Sometimes what you put out, you really do get back. (All photos courtesty WFAA)
For the last 12 years, Elizabeth Laird has been a constant at the airport in Fort Hood, TX with the sole purpose of hugging our troops. The 83-year-old, who is affectionately referred to as the “Hug Lady,” made it her duty to embrace each and every service member who was either leaving for combat or returning home from deployment since the war began in 2003. It’s been estimated that she has hugged nearly 500,000 troops.
However, Elizabeth hasn’t been at the airport for the last few weeks—because her 10-year battle with breast cancer landed her in Metroplex Hospital located in Killeen, TX.
Once the service members learned of Elizabeth’s condition, they did what they do best: honor and protect those they love. Not only did these men and women donate the majority of the funds—more than $93,000— to her GoFundMe campaign (which is raising money for Elizabeth’s growing medical expenses), but they also lined up in the hospital to hug their dear friend back to health.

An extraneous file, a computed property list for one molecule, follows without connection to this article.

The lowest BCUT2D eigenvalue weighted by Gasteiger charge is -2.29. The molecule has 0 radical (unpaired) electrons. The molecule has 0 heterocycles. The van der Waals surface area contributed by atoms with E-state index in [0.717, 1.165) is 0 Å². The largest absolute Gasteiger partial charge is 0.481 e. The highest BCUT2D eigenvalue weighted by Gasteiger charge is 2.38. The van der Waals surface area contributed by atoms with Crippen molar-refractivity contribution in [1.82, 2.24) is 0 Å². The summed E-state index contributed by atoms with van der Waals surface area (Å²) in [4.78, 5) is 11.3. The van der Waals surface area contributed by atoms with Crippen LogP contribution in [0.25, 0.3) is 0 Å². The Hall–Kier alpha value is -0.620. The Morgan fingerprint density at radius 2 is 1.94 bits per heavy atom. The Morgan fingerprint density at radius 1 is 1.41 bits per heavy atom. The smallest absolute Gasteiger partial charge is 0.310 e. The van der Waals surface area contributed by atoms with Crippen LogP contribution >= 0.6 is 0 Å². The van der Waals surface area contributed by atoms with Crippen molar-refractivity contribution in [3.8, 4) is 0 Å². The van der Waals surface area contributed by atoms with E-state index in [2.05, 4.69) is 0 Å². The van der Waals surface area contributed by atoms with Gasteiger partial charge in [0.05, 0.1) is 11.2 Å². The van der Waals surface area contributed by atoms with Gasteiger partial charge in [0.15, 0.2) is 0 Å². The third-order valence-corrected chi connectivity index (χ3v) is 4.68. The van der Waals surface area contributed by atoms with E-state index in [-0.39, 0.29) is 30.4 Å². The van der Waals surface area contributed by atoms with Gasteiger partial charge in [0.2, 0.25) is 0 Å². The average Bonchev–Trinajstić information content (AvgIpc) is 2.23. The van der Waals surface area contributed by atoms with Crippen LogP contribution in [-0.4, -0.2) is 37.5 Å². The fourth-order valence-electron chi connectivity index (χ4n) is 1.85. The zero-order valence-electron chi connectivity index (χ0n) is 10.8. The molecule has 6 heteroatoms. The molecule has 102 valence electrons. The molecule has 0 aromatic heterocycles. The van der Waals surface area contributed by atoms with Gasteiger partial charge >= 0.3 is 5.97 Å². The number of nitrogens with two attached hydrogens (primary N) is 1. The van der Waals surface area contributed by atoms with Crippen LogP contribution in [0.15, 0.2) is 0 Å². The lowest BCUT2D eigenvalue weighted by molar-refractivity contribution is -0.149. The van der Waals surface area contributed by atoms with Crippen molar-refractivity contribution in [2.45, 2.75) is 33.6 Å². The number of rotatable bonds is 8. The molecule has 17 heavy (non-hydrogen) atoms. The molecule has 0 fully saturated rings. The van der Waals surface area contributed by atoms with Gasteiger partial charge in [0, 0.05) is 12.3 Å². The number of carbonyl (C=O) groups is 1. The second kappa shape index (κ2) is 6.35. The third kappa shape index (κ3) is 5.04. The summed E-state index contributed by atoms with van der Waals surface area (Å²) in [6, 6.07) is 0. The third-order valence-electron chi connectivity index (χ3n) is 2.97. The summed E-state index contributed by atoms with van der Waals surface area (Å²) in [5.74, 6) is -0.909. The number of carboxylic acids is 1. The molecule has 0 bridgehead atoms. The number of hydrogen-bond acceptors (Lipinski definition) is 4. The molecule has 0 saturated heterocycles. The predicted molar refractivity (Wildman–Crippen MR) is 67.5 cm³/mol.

Hugging isn’t just a warm gesture. Researchers from Carnegie Mellon University concluded that the more frequently someone is hugged, the more likely they will be protected from the increased risk of infection due to the effects from an illness, as well as psychological stress.
And the hugging seems to be working. Elizabeth was released from the hospital on November 20 and has moved into an assisted living facility. She has just one goal—to go back to work at the airport. According to her son, Richard Dewees, “Elizabeth knows that her Lord has given her this mission, to give smiles, hugs and love to all of her troops.”
As reported by the Good News Network, Elizabeth told one of her visitors, “Got flights coming up. Got to get out and hug you.”
The take-home lesson: Never underestimate the power of a hug.
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